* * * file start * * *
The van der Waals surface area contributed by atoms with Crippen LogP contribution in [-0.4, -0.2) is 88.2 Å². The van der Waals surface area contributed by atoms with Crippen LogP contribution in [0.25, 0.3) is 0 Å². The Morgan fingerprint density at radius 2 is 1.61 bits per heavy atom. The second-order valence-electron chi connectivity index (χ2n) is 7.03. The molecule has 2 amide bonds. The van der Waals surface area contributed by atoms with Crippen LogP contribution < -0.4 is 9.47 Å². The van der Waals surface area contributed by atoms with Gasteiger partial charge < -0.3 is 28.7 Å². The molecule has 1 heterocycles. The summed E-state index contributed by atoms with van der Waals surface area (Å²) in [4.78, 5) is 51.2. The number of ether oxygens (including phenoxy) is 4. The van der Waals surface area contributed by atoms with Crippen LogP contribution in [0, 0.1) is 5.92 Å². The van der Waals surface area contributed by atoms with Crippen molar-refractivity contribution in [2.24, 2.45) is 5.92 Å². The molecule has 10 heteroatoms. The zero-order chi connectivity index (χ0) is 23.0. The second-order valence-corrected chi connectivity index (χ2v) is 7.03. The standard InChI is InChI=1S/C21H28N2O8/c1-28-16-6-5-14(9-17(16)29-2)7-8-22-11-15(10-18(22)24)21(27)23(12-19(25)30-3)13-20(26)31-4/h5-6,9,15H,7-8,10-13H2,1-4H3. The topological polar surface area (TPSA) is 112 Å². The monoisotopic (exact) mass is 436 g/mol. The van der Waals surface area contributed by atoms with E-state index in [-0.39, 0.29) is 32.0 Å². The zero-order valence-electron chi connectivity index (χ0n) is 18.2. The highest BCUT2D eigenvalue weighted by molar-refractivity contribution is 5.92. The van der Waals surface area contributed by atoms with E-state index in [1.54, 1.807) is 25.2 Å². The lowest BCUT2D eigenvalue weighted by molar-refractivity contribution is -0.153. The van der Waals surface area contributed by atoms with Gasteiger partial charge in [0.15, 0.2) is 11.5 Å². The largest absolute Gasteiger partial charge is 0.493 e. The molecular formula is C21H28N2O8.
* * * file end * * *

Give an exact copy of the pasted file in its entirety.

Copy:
The van der Waals surface area contributed by atoms with Crippen LogP contribution in [-0.4, -0.2) is 88.2 Å². The van der Waals surface area contributed by atoms with Crippen LogP contribution in [0.25, 0.3) is 0 Å². The Morgan fingerprint density at radius 2 is 1.61 bits per heavy atom. The second-order valence-electron chi connectivity index (χ2n) is 7.03. The molecule has 2 amide bonds. The van der Waals surface area contributed by atoms with Crippen LogP contribution < -0.4 is 9.47 Å². The van der Waals surface area contributed by atoms with Gasteiger partial charge < -0.3 is 28.7 Å². The molecule has 1 heterocycles. The summed E-state index contributed by atoms with van der Waals surface area (Å²) in [4.78, 5) is 51.2. The number of ether oxygens (including phenoxy) is 4. The van der Waals surface area contributed by atoms with Crippen LogP contribution in [0, 0.1) is 5.92 Å². The van der Waals surface area contributed by atoms with Crippen molar-refractivity contribution in [2.24, 2.45) is 5.92 Å². The molecule has 10 heteroatoms. The zero-order chi connectivity index (χ0) is 23.0. The second-order valence-corrected chi connectivity index (χ2v) is 7.03. The standard InChI is InChI=1S/C21H28N2O8/c1-28-16-6-5-14(9-17(16)29-2)7-8-22-11-15(10-18(22)24)21(27)23(12-19(25)30-3)13-20(26)31-4/h5-6,9,15H,7-8,10-13H2,1-4H3. The topological polar surface area (TPSA) is 112 Å². The monoisotopic (exact) mass is 436 g/mol. The van der Waals surface area contributed by atoms with E-state index in [-0.39, 0.29) is 32.0 Å². The zero-order valence-electron chi connectivity index (χ0n) is 18.2. The highest BCUT2D eigenvalue weighted by molar-refractivity contribution is 5.92. The van der Waals surface area contributed by atoms with E-state index in [1.54, 1.807) is 25.2 Å². The lowest BCUT2D eigenvalue weighted by molar-refractivity contribution is -0.153. The van der Waals surface area contributed by atoms with Gasteiger partial charge in [0.15, 0.2) is 11.5 Å². The largest absolute Gasteiger partial charge is 0.493 e. The molecular formula is C21H28N2O8.